Are indigenous people’s livelihoods and conservation compatible?

In the early 1960’s, many environmental protection NGOs started to promote conservation of ecosystems all over the globe. Greenpeace’s first stated mission is to “protect biodiversity in all its forms”. For WWF its principal objective is to “conserve nature and reduce the most pressing threats to the diversity of life on Earth.” Conservation and climate change have become an important part of the international discussion.

Many countries have begun to implement policies in favor of biodiversity conservation, as demonstrated by the protected areas that are found in almost all countries in the world. Yet there is an important issue with the way protection schemes are implemented: most conservationists do not think about indigenous people when lobbying for environmental protection. Indigenous people are often forbidden entry to newly created protected areas even if their ancestral ways depend undeniably from the resources they can obtain from the territories they occupied for, sometimes, thousands of years. And that is the reason why NGOs, like Survival, that defend the rights of tribal people are pleading to include the indigenous people’s knowledge for managing natural capital. But it seems that combining indigenous people’s socio-economic development and protection of the environment is a difficult task that has only recently been acknowledged.

The need for environmental conservation might not be straightforward for everyone. Conservation is necessary because it provides environmental services such as pollution mitigation, climate regulation, pollination, CO2 sequestration, flood defense, recreational services, etc. Furthermore, ecosystems are valuable to people for very diverse reasons: people enjoy the views, landscapes, and the smell of a forest, for example. Also, conservation is beneficial from a strict business point of view: national parks attract a lot of people. Last year, in the US alone, there were more than 330 million visits to national parks and those people spent an estimated amount of 18.4 billion dollars on parks surrounding local economies, which is surprisingly more money than what the global music industry accounted for in the same year. In Germany, estimations point out that 9.5 million tourists visit national parks annually creating an additional 487 million euros in turnover according to recent studies. But people also attach indirect value to ecosystems. For example, a family today might be planning to go on vacations next year on a safari trip to the Serengeti National Park. People sometimes just enjoy seeing a rainforest in a high-definition BBC documentary on their computer screen even if they avoid leaving the city. For skeptics of this concept, environmental economists call it non-use value.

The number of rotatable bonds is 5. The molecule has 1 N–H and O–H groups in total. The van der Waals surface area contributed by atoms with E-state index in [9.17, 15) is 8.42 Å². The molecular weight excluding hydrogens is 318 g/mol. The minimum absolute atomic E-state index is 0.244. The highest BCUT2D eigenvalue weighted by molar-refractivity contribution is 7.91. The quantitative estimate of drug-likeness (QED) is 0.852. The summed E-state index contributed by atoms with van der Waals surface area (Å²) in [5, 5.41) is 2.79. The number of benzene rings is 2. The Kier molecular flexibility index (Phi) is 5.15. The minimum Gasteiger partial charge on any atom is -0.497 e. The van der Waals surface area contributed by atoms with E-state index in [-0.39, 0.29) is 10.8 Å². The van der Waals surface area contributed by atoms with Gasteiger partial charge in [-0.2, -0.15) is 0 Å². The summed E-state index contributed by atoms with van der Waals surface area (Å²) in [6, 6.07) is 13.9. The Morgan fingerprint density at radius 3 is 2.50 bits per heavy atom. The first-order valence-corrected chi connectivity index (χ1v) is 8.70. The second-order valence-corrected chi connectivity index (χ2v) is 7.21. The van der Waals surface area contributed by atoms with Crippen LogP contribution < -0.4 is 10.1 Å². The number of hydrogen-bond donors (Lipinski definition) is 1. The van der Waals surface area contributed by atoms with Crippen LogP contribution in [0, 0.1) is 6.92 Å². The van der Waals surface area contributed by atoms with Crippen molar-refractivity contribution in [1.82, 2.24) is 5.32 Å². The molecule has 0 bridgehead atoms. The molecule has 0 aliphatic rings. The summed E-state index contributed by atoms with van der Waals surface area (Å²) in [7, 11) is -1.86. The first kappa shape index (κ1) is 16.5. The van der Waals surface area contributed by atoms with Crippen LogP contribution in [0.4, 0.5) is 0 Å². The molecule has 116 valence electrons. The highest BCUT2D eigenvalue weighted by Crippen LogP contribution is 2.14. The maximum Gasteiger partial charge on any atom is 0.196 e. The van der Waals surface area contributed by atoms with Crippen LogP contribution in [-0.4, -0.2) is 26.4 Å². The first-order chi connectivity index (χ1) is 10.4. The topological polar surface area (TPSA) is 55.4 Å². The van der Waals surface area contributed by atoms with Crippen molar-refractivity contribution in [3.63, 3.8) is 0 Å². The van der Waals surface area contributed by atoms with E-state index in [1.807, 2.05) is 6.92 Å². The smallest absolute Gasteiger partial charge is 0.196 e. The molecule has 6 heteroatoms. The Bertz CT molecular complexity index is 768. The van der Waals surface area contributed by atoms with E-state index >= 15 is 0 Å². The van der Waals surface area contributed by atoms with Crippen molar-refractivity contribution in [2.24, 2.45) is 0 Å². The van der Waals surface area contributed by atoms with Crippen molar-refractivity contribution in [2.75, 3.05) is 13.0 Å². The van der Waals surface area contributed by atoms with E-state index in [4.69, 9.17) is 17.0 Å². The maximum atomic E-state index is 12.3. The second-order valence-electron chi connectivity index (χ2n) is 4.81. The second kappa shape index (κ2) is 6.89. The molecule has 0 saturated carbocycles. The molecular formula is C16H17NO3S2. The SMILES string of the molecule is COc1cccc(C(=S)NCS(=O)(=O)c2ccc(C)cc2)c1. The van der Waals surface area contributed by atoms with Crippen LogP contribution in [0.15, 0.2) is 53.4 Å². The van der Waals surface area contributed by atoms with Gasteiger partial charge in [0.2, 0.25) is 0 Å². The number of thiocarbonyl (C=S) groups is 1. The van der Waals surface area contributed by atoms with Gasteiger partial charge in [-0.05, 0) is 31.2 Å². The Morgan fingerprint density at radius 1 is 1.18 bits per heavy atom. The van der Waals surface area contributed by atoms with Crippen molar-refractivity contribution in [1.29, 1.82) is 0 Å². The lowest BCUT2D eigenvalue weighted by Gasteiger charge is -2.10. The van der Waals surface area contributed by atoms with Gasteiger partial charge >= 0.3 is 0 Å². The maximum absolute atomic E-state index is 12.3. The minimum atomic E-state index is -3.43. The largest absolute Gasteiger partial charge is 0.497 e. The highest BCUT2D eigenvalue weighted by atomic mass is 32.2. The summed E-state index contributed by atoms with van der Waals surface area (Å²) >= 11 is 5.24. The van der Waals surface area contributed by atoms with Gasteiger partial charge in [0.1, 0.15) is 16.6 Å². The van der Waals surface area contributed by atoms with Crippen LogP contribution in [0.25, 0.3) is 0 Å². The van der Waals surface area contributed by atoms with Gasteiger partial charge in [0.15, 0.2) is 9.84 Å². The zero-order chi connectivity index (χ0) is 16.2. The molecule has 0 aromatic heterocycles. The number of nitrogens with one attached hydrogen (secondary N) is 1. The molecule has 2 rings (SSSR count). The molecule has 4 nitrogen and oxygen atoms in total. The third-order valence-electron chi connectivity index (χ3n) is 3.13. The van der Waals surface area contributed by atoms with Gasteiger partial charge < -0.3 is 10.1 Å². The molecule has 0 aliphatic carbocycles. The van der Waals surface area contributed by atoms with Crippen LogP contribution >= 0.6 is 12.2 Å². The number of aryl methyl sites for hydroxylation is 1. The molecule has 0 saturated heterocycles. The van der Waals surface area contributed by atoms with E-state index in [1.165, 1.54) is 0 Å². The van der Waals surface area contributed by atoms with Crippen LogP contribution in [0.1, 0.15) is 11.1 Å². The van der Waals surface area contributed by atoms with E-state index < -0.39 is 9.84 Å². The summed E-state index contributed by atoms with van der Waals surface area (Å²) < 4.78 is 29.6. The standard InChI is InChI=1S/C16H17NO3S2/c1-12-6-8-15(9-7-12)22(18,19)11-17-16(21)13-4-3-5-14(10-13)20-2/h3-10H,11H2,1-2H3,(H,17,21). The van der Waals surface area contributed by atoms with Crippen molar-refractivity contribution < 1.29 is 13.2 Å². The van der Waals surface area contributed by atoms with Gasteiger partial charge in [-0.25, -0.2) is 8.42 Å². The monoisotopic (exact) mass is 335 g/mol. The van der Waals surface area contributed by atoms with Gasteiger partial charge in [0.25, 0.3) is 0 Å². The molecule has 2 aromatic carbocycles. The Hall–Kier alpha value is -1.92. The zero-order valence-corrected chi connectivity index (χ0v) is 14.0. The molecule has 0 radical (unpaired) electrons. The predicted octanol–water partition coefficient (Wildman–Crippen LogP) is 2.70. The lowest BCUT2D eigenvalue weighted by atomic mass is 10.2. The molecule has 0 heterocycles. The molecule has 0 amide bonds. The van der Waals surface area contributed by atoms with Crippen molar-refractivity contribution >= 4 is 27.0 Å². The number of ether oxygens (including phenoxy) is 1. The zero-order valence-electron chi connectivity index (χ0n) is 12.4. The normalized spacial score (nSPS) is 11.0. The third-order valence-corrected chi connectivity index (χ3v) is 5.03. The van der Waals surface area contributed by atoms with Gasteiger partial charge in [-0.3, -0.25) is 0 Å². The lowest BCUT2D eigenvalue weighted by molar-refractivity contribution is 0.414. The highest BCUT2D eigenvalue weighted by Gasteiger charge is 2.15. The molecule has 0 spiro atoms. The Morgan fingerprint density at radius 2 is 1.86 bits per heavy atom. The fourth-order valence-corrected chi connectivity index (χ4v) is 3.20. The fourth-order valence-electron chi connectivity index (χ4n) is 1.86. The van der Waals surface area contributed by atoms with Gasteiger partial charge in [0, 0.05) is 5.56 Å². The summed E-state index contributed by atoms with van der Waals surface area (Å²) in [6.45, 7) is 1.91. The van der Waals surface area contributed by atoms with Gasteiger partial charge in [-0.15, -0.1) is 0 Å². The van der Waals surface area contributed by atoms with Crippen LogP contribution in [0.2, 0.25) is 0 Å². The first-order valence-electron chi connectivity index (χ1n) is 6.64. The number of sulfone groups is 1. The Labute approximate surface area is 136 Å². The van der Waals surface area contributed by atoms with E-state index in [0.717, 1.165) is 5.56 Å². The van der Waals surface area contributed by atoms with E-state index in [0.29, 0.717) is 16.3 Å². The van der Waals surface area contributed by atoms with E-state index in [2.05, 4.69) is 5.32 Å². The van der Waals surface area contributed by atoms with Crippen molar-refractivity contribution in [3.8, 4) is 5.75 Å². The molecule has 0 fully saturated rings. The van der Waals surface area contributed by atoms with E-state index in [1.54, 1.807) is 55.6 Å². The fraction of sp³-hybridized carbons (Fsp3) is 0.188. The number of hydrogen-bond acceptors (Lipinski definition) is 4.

If we agree that conservation is something that must be done, the following question is: how to do it? The first known precedent of ecosystem protection is the Yosemite Grant Act signed by Abraham Lincoln in June 1864. The act mentions that the Federal Government grants what they called the Yosemite Valley—where the Ahwahneechee people lived for generations—and the Mariposa Grove to the State of California. The condition of this grant was that the state had to ensure that the property would be held for public use, resort, and recreation. Nevertheless, leasing and special privileges were allowed if they did not exceed 10 years. Also, the act stated that all incomes from leasing would be used solely for maintenance or to be invested in the property. The first known national park as we know it is Yellowstone National Park. The content of the act that created this protected area in 1872 is similar to that of the Yosemite Grant Act. However, the Yellowstone act states explicitly that all human settlements are illegal. In both these protected areas there were indigenous communities that refused to leave what had been their land for centuries.